I had a great time with many adventures, some of my favorite being a long train ride pilgramage to Oak Park, the home of one of my childhood heroes (once you've been to Fallingwater, Frank Lloyd Wright becomes very heroic no matter how old you are). It was such an amazing sight to see an entire town transformed by the architectural visions of this one artist. Beautiful. I'll try and post some photos of the town later.

I decided one evening to head over to the Art Institute by foot and accidentally discovered something beautiful I'd never heard about: Millennium Park. When you read about it, you think, ho hum, city park. When you go there, you say, Frank Ghery outside auditorium with a free world music concert blasting with people dancing and picnicking in the grass out front? Huge public art everywhere? A huge garden composed of wild plants and wildflowers of the region? Right next to the Art Institute? Wha?? It was gorgeous. (skyline photo above taken from the garden). And the new wing of the AI was incredible. I went on the free Thursday night and it was intoxicating to be surrounded by a museum full of happy summertime art fans wandering through its halls.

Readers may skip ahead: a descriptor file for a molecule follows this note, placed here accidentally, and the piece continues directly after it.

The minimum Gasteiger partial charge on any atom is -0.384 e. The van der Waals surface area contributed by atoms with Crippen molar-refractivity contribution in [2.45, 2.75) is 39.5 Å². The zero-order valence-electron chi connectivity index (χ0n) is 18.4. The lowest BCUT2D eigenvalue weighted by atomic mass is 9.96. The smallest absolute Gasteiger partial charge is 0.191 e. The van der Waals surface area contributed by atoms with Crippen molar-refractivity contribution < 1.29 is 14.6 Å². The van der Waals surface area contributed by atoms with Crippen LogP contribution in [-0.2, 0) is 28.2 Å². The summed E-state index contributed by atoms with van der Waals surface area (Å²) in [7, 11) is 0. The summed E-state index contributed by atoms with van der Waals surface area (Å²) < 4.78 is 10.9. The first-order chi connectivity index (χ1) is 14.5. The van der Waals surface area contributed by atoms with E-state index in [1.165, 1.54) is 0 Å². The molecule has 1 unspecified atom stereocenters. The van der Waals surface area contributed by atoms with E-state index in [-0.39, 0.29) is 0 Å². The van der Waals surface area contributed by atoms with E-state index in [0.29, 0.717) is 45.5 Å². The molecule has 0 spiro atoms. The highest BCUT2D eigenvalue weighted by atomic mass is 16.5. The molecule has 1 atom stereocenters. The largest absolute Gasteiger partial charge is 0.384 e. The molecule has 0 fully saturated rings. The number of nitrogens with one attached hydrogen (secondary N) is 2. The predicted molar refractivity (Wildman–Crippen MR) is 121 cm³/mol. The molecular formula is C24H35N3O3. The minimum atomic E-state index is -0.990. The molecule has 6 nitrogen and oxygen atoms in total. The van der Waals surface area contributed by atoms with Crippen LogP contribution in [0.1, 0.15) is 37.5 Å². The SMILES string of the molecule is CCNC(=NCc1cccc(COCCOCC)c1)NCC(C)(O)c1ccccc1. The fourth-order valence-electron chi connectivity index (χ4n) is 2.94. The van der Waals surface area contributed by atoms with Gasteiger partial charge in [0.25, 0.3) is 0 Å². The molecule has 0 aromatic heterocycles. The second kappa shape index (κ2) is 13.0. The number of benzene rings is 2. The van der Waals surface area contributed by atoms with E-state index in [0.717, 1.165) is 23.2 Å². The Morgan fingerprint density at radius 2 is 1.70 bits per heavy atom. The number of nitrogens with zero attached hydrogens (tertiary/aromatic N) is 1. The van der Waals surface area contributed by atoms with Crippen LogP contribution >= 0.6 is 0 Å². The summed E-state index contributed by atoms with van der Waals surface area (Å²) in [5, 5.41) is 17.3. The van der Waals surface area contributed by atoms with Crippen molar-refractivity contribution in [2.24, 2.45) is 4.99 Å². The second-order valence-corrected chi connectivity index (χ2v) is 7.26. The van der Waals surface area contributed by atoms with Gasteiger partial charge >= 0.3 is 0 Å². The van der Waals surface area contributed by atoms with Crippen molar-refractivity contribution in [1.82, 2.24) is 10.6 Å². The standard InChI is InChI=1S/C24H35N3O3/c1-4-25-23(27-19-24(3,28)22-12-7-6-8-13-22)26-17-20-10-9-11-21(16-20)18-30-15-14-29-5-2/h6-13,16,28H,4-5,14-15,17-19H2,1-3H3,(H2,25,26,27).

I also did Chicago's food traditions justice. I had a steak sandwich submerged in juice (disgusting but so good), a visit to Frontera and their new fast food joint, Frontera Fresco, and had to make sure I got some chicago style pizza from Ginos East, for which I've been craving now for about, oh, 15 years. I even stumbled across a city farmer's market, so I was in farmer's market bliss seeing what it is they have out here on the farm in the midwest (in July: lots of Michigan cherries and peaches).

I was really, really impressed with Chicago. I just had no idea it had so much to offer.

Monday, August 10, 2009

4 trips, 1.5 months; I am tired

I am slowly approaching recovery from travel burnout. But the blog must go on! I've got photos to post! It's now early August, the cicadas are whirring along with the air conditioners. After dinner tonight, I sat on the side porch and enjoyed a bowl of melty raspberry sherbet while listening to the summer noises of basketballs and crickets and sprinklers and dogs. I leafed through a Gourmet magazine and thought, ahhh, I don't have to pack anything for this weekend!

I do have some lovely memories to share, however. So let's begin.